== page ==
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How Much Should you Save For Retirement

How Much Should you Save For Retirement

What Proportion of Your Income You Should Save for Retirement

Growing old is something most people do like to spend too much time thinking about. One of the major reasons why is because people often don’t know what they need to comfortably retire, or how to get there. The daunting task of getting the information should not keep you from trying to better plan your life, however. Even if you’re late to the game, there’s no time like the present to start saving for your future self.

Conventional wisdom states that a person should aim to replace 70% to 90% of your annual pre-retirement income through savings and Social Security. For example, an individual who makes $65,000 per year should expect to need between $45,500 and 58,500 per year in retirement. That’s quite the nest egg, no? It might seem like an insurmountable peak to reach, but there is a pathway there, no matter how far away it may seem.

Your goals for retirement saving hinges dramatically on several factors, but the most important factor is based on how much you think you’ll be spending in retirement. To estimate that, it’s important to think about how your spending may change as you continue to age. For example, by the time you retire, you could very well have paid off your mortgage. Adversely, your travel spending could increase. It might seem hard to plan with this kind of what-ifs, but it is important to consider what your financial life will really look like.

Another thing to consider is that once you are retired, you won’t actually have to save for retirement anymore. What that means is if you’re currently saving 15% percent of your income, you can actually live on 85% of your income in retirement with absolutely no changes in how you spend. Saving money now will help you spend more in the future!

The question is: how much should you be saving right now?

“’As much as you can’ is the standard advice,” according to CNN Money, “ Many financial planners recommend that you save 10% to 15% of your income for retirement, starting in your 20s.

“But that’s just a general guideline. This is your retirement we’re talking about, so it pays to get a little more specific by doing your homework up front. It’s a good idea to establish a savings target – one that tells you roughly how much you should set aside over time to meet your retirement goals.”

These are good guidelines to keep in mind, but it’s also important to find the number related to you. A good place to start is to find a trusted retirement calculator online and figure out how much you should put away per paycheck to get started on saving smart. Along with figuring out your savings rate, you can also adjust your retirement age to see what it would look like if you were willing to work longer to make up for saving less.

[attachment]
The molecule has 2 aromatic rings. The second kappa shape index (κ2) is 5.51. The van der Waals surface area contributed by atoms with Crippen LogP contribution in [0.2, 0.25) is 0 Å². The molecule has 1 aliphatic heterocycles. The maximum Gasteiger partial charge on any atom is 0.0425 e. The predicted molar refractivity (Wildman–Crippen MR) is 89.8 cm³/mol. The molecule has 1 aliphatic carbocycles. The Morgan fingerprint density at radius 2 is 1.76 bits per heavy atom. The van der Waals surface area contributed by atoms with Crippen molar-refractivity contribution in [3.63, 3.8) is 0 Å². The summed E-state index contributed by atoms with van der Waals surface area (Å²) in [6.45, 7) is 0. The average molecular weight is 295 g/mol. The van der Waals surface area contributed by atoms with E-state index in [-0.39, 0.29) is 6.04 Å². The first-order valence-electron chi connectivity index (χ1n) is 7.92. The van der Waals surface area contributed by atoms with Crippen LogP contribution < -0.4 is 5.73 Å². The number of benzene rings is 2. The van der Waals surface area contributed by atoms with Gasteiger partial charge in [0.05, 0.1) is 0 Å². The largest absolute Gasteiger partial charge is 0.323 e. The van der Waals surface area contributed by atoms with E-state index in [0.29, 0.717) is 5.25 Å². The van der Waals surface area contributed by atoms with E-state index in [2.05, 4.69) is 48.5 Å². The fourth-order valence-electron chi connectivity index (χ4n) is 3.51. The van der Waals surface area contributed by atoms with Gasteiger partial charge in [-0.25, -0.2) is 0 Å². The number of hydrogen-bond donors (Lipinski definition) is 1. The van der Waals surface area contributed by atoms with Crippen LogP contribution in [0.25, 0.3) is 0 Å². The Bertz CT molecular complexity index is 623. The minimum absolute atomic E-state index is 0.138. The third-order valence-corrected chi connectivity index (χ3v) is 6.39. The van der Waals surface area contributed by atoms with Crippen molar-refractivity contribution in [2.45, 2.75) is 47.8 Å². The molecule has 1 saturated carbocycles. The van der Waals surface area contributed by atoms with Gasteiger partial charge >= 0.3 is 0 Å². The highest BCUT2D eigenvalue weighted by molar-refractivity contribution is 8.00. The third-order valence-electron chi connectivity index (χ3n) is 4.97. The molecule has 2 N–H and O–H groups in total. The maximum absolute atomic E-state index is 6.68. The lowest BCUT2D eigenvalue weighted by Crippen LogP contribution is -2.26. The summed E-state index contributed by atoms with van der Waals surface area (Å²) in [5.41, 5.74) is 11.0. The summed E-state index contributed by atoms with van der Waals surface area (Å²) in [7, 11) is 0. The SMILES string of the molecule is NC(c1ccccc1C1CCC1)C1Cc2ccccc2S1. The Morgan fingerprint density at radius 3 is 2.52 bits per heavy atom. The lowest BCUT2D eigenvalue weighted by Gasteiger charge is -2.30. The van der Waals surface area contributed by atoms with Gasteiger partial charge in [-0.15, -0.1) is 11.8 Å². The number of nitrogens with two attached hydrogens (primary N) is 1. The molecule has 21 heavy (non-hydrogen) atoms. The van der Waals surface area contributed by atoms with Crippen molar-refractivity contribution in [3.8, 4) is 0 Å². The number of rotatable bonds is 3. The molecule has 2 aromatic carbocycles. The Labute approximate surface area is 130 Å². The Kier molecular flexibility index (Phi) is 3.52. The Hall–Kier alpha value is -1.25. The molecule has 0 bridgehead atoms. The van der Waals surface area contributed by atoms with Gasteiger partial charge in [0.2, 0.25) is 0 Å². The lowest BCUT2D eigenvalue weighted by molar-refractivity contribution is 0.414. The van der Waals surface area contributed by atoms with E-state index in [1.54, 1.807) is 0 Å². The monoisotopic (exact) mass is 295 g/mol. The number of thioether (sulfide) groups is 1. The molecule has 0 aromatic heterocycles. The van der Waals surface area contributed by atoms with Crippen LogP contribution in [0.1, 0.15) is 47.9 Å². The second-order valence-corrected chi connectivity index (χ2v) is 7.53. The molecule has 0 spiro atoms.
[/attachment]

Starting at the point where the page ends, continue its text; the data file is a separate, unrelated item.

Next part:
You can even plan for the future by working to predict what your money today will be worth tomorrow.


“In the advanced fields, you can customize your projected life expectancy, annual portfolio return and the rate of inflation,” according to NerdWallet.com. “NerdWallet recommends using an annual inflation rate of 2% and an average annual return of 6% pre-retirement. This assumes a portfolio of 80% equities and 20% fixed income.”

Now that you’ve got an idea for how much you need to save and how much you’re going to spend, you might find yourself coming to the conclusion that you simply aren’t doing enough. If you know that you’re not saving enough right now and don’t see a real possibility for making much more money in the very near future, one quick and easy change that you can make is to your spending habits.

Beyond that, you can even customize more specific aspects of your financial life. There’s no doubt that it’s important to enjoy life as you live it, but if you can focus on several ways to save in small ways now, it could pay off in a big way in the future.

Here are just a few ways that you can help spend less and save more no matter what your income is:

1. Put yourself on a “cash diet.” According to CNBC reporter Kathleen Elkins, she went on a cash diet for two months and gave herself just $60 a week to spend on everything she needed outside of rent and her bills. After two months, Elkins discovered that she had saved $1,000 more than she usually does. While $60 a week is fairly dramatic, it definitely gives you an idea of how much saving small now can lead to big rewards.

2. Get a side hustle. You don’t have to work two jobs, but you can definitely find a way to make a little extra money each week to either add to your savings, or give yourself more freedom to spend on entertainment and fun.

3. Automate your savings. Instead of adding to your savings account when you can, set up a monthly deposit, no matter how small, to start building your nest egg. When you start making more money in the future, add money to your monthly deposit.

These are just a few facts and tips to get started on your healthy retirement fund. The rest is up to you!

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